Using an Interactive Game to Reduce Fear and Increase Spine Motion in Low Back Pain
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|ClinicalTrials.gov Identifier: NCT02301741|
Recruitment Status : Completed
First Posted : November 26, 2014
Last Update Posted : June 13, 2016
|Condition or disease||Intervention/treatment||Phase|
|Low Back Pain||Behavioral: Game||Not Applicable|
|Study Type :||Interventional (Clinical Trial)|
|Actual Enrollment :||53 participants|
|Intervention Model:||Parallel Assignment|
|Primary Purpose:||Basic Science|
|Official Title:||Using an Interactive Game to Reduce Fear & Increase Spine Motion in Low Back Pain|
|Study Start Date :||January 2015|
|Actual Primary Completion Date :||April 2016|
|Actual Study Completion Date :||April 2016|
Experimental: Game Condition
Participants in the GAME condition will complete laboratory sessions on five consecutive days. Session 1 (baseline) and Session 5 (post-test) will be used to assess lumbar spine motion and expectations of pain and harm during standardized reaching tasks. In sessions 2 through 4 they will play the virtual dodge ball game.
We will assess the influence of participation in a computer game of virtual dodge ball that requires whole-body reaching movements to manipulate an on-screen avatar. We will gradually reduce the gain of lumbar spine motion of the participant's on-screen avatar across the three game sessions such that participants will need to produce progressively larger excursions of the lumbar spine to manipulate their avatar's spinal motion. Specifically, in game session 1, the spine motion of the avatar is equal to that of the participant (gain=1); in session 2 spine motion of the avatar is 5% less than the participant (gain=0.95); in session 3 spine motion of the avatar is 10% less than the participant (gain=0.90).
No Intervention: Control Condition
Participants in the CONTROL condition will complete baseline and post-test standardized reaching tasks, but will not play the game in the intervening three days.
- Lumbar spine flexion changes [ Time Frame: baseline (day 1) to post-test (day 5) ]This assessment tracks the magnitude of spine motion used to complete standardized reaching tasks in which participants reach to 3 targets (High, Middle, Low) located in the mid-sagittal plane. Participants will perform five reaching trials to each the target location and then return to an upright posture, with rest provided between each trial. Lumbar spine flexion will be defined as the change in joint angle (i.e., the difference between the joint angles at the beginning of the trial before the go signal and those extracted 100 ms after target contact). The average of the five reaches to each target location will serve as the dependent variable.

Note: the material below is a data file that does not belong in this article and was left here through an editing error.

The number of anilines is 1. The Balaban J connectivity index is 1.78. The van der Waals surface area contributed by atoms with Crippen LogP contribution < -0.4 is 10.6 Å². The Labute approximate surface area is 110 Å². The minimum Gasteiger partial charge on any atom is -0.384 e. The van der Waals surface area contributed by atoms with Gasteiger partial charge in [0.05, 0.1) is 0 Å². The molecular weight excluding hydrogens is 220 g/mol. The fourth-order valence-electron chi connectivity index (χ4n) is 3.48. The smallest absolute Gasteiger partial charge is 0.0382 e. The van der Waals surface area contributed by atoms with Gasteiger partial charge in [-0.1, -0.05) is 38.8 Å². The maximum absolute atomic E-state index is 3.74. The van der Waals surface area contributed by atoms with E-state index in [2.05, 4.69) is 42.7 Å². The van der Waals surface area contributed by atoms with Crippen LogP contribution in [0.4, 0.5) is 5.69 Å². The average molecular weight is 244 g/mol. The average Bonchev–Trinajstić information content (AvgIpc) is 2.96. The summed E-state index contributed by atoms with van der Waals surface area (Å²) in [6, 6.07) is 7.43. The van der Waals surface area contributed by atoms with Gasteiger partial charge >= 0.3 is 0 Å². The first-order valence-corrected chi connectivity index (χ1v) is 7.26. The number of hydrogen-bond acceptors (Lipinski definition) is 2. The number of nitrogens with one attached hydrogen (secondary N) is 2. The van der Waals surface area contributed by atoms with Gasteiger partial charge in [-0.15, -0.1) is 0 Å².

- Expectation of pain changes [ Time Frame: baseline (day 1) to post-test (day 5) ]For each target height, prior to the first reaching trial participants will be asked to rate the level of "expected pain" using a visual analog scale. The scale will consist of a 10-cm horizontal line with no numbers, marks, or descriptive vocabulary along its length. The scale will be anchored with the descriptors "No pain" and "Worst pain imaginable", respectively, at each end of the line. The pain expectancy ratings for each target location will serve as the dependent variable.
- Expectation of harm changes [ Time Frame: baseline (day 1) to post-test (day 5) ]For each target height, prior to the first reaching trial participants will be asked to rate the level of "expected harm" using a visual analog scale. The scale will consist of a 10-cm horizontal line with no numbers, marks, or descriptive vocabulary along its length. The scale will be anchored with "Not at all concerned" and "Extremely concerned" regarding potential harm to the back during task performance. The harm expectancy ratings for each target location will serve as the dependent variable.
- Lumbar spine flexion change as a function of altered movement gain [ Time Frame: session day 2, 3 and 4 ]Change in lumbar flexion measured during game play will be measured across the three gaming sessions.
To learn more about this study, you or your doctor may contact the study research staff using the contact information provided by the sponsor.
Please refer to this study by its ClinicalTrials.gov identifier (NCT number): NCT02301741
|United States, Ohio|
|Athens, Ohio, United States, 45701|